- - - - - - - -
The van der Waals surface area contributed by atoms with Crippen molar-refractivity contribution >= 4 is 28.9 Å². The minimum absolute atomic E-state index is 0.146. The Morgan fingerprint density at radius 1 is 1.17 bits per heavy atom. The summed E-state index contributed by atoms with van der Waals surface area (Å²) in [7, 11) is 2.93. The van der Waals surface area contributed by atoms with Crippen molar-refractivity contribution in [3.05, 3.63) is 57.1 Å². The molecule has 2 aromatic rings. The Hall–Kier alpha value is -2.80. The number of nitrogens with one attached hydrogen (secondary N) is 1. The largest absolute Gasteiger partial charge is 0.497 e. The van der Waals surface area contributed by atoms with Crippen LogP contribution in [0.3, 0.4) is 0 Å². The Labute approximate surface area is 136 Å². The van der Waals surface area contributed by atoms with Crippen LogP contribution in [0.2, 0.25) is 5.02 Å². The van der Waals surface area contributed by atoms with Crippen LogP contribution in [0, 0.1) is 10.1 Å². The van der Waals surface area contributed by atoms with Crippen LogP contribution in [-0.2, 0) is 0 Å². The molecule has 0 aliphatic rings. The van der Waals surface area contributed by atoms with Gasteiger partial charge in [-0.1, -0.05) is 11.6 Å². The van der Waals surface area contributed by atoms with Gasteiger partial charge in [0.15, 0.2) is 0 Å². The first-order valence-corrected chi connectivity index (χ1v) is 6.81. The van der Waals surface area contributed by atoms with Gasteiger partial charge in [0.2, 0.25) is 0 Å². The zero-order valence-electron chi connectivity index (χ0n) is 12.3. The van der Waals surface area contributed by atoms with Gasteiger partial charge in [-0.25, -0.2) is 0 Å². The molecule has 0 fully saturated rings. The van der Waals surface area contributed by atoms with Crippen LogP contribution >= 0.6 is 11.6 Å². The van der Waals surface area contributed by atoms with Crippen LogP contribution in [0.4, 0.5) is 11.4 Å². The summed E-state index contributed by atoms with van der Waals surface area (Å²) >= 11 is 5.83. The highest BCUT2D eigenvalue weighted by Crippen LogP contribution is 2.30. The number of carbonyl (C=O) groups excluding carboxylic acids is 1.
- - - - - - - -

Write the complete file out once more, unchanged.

The van der Waals surface area contributed by atoms with Crippen molar-refractivity contribution >= 4 is 28.9 Å². The minimum absolute atomic E-state index is 0.146. The Morgan fingerprint density at radius 1 is 1.17 bits per heavy atom. The summed E-state index contributed by atoms with van der Waals surface area (Å²) in [7, 11) is 2.93. The van der Waals surface area contributed by atoms with Crippen molar-refractivity contribution in [3.05, 3.63) is 57.1 Å². The molecule has 2 aromatic rings. The Hall–Kier alpha value is -2.80. The number of nitrogens with one attached hydrogen (secondary N) is 1. The largest absolute Gasteiger partial charge is 0.497 e. The van der Waals surface area contributed by atoms with Crippen LogP contribution in [0.3, 0.4) is 0 Å². The Labute approximate surface area is 136 Å². The van der Waals surface area contributed by atoms with Crippen LogP contribution in [0.2, 0.25) is 5.02 Å². The van der Waals surface area contributed by atoms with Crippen LogP contribution in [0, 0.1) is 10.1 Å². The van der Waals surface area contributed by atoms with Crippen LogP contribution in [-0.2, 0) is 0 Å². The molecule has 0 aliphatic rings. The van der Waals surface area contributed by atoms with Gasteiger partial charge in [-0.1, -0.05) is 11.6 Å². The van der Waals surface area contributed by atoms with Gasteiger partial charge in [0.15, 0.2) is 0 Å². The first-order valence-corrected chi connectivity index (χ1v) is 6.81. The van der Waals surface area contributed by atoms with Gasteiger partial charge in [0.2, 0.25) is 0 Å². The zero-order valence-electron chi connectivity index (χ0n) is 12.3. The van der Waals surface area contributed by atoms with Gasteiger partial charge in [-0.25, -0.2) is 0 Å². The molecule has 0 fully saturated rings. The van der Waals surface area contributed by atoms with Crippen LogP contribution >= 0.6 is 11.6 Å². The van der Waals surface area contributed by atoms with Crippen LogP contribution in [0.4, 0.5) is 11.4 Å². The summed E-state index contributed by atoms with van der Waals surface area (Å²) >= 11 is 5.83. The highest BCUT2D eigenvalue weighted by Crippen LogP contribution is 2.30. The number of carbonyl (C=O) groups excluding carboxylic acids is 1.